Jerry Sandusky Scandal

McQueary: He told PSU administrators he saw Sandusky in sexual act with boy

HARRISBURG — An assistant Penn State football coach testified this morning that he told former Coach Joe Paterno and two university administrators that he saw Jerry Sandusky engage in a sexual act with a young boy on the Penn State campus in 2002.

Mike McQueary was the first witness called in a preliminary hearing of two Penn State administrators charged with lying to a grand jury and failing to report suspected abuse.

McQueary testified for almost two hours about a 2002 incident in which he says he believes he saw Jerry Sandusky having sexual intercourse with a young boy. McQueary insisted that, while he didn’t use terms such as “sodomy” and “anal intercourse” when he reported what he'd seen to Coach Joe Paterno, Penn State Athletic Director Tim Curley and retired senior vice president Gary Schultz, he said he was clear that what he saw was sexual in nature.

“There's no question in my mind that I conveyed to them that I saw Jerry with a boy in the showers and that it was severe sexual acts going on,” McQueary said on the witness stand.

However, Curley and Schultz, in testimony before an investigating grand jury, both said they did not realize that what McQueary witnessed involved a sexual act or possible crime. They did not report the incident to police or to child protective services, or try to determine who the boy in the shower was, according to their grand jury testimony. 

 McQueary's testimony was followed by testimony from Thomas Harmon, former director of Penn State police, who talked about a 1998 investigation into Sandusky's behavior with another boy in a shower. Harmon said he never received any report about what McQueary said he witnessed in 2002.

McQueary's father, John, then took the stand to testify about what he was told by his son about the 2002 shower incident, and and what he told Gary Schultz in a meeting that followed that incident.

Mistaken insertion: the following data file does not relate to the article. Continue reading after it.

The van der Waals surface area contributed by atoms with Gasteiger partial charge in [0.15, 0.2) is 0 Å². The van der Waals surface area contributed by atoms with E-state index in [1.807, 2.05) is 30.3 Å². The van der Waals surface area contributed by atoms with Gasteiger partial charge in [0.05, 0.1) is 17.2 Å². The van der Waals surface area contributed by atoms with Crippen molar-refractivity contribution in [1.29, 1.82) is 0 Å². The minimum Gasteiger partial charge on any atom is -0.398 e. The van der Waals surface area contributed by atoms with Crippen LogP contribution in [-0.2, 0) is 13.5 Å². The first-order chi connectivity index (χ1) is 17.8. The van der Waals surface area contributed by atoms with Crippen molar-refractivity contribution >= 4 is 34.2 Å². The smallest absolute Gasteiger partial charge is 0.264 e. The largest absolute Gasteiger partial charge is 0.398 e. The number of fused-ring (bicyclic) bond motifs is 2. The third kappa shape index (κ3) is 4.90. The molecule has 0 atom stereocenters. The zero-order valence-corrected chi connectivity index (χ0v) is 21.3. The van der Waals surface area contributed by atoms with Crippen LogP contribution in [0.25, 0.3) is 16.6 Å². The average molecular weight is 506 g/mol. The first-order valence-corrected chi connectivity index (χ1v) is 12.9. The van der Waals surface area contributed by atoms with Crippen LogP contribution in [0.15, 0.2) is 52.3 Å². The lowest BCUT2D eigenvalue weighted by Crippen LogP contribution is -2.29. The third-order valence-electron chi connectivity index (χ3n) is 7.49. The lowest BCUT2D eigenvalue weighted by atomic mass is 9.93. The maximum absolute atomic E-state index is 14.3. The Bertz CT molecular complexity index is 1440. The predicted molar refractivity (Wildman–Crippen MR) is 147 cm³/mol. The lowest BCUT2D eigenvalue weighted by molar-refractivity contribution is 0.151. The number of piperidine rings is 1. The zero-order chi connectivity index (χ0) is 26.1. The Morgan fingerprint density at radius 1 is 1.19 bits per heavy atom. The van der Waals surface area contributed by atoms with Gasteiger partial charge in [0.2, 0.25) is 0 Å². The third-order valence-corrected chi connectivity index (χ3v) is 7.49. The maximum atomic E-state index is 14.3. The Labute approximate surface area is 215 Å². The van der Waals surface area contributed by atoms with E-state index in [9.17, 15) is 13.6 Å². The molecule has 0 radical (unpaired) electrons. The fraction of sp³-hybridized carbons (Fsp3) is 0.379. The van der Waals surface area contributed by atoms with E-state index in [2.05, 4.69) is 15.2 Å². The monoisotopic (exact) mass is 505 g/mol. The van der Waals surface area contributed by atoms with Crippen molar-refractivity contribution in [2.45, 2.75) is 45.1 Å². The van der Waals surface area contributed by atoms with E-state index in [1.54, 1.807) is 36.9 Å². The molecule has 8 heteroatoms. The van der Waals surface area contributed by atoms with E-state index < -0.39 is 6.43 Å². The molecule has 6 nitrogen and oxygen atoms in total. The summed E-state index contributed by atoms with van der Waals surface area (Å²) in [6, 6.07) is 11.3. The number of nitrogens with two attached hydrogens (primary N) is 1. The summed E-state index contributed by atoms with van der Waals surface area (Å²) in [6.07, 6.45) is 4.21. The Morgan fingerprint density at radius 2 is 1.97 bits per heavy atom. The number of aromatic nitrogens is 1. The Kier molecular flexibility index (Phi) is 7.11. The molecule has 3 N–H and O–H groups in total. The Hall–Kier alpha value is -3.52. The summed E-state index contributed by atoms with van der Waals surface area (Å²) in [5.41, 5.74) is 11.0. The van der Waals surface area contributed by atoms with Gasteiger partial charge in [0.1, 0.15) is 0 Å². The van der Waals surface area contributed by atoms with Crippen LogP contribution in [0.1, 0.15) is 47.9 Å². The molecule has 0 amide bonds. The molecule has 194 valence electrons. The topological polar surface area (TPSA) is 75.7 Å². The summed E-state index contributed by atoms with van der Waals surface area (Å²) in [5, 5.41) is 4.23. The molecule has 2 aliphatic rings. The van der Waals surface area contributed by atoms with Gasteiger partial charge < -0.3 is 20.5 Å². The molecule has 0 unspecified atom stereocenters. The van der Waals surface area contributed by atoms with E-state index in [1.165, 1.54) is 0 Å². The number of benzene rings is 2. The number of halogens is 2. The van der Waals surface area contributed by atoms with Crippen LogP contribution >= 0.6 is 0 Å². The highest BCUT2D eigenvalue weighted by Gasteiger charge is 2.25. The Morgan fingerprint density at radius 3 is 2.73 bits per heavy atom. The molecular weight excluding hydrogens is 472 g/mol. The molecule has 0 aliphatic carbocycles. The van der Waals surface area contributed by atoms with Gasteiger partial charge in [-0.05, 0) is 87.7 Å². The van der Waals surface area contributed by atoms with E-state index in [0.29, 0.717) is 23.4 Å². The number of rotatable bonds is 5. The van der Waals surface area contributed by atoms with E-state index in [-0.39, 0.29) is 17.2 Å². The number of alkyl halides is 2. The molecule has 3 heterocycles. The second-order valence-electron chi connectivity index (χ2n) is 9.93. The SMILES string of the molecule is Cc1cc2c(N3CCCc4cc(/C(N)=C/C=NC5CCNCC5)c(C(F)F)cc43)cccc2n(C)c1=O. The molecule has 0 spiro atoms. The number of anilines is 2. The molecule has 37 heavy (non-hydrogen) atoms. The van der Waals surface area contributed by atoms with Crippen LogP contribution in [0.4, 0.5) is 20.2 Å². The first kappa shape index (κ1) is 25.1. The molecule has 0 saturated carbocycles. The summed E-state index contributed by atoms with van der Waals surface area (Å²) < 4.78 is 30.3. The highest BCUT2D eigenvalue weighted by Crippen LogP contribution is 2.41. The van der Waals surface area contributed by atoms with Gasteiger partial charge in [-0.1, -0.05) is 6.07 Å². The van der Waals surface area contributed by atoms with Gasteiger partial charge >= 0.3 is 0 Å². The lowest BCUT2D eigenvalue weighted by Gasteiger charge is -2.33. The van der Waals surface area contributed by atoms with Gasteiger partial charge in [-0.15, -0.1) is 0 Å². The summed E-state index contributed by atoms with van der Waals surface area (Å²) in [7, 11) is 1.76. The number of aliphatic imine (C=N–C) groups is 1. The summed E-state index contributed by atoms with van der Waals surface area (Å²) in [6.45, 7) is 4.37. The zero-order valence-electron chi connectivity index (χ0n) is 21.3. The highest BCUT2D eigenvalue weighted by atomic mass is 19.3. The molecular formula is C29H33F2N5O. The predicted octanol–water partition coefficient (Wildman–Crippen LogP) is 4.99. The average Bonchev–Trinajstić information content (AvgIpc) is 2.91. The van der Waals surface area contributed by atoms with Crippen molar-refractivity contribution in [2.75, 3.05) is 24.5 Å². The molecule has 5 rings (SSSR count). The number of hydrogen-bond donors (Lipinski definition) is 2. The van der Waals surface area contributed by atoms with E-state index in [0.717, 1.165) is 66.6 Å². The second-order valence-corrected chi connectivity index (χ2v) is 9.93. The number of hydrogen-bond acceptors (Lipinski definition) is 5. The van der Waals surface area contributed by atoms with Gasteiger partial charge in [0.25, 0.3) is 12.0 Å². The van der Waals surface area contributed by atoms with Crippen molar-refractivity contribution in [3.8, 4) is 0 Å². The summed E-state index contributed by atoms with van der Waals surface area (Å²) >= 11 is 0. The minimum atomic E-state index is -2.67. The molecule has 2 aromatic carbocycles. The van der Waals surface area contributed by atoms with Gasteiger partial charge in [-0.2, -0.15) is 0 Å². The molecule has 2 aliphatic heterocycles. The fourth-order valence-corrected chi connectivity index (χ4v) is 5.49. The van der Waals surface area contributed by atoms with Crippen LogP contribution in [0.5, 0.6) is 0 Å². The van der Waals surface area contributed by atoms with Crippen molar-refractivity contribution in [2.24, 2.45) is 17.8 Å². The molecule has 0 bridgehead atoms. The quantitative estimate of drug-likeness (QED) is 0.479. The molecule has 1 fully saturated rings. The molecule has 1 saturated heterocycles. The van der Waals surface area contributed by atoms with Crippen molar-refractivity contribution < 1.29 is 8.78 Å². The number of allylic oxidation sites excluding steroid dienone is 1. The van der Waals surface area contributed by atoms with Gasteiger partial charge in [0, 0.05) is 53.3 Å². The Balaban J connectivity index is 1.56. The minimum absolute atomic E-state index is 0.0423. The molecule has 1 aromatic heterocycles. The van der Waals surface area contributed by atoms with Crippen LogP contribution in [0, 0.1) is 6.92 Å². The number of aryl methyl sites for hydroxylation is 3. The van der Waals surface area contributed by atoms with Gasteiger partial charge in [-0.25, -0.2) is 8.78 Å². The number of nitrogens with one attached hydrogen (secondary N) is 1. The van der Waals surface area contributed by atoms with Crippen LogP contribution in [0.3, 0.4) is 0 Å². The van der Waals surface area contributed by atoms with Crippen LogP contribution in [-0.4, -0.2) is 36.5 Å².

Court reporter Shannon Manderbach then testified that she had recorded grand jury testimony from Curley, Schultz and Coach Joe Paterno. That testimony was entered into evidence. She was quickly followed by John Sassano, an agent with the state Attorney General's office, who testified briefly that his investigation showed no report was ever filed with law enforcement about what McQueary said he witnessed in 2002.

In the afternoon, testimony that Curley, Schultz and Paterno gave to the investigating grand jury was read into the record.

In the end, District Judge William Wenner ruled that the prosecution had shown there was sufficient evidence to send the charges of perjury and failure to report abuse against Curley and Schultz to Dauphin County Court for trial. Perjury is a misdemeanor, failure to report is a summary offense.

Sandusky is charged with more than 50 counts involving sexual abuse of 10 boys over 15 years.

Curley, 57, was placed on leave by the university after his arrest in November. Schultz, 62, returned to retirement after spending about four decades at the school, most recently as senior vice president for business and finance, and treasurer. Both maintain their innocence.

At today’s preliminary hearing, credibility of the witnesses is not at issue, and Curley and McQueary were not expected to mount a defense.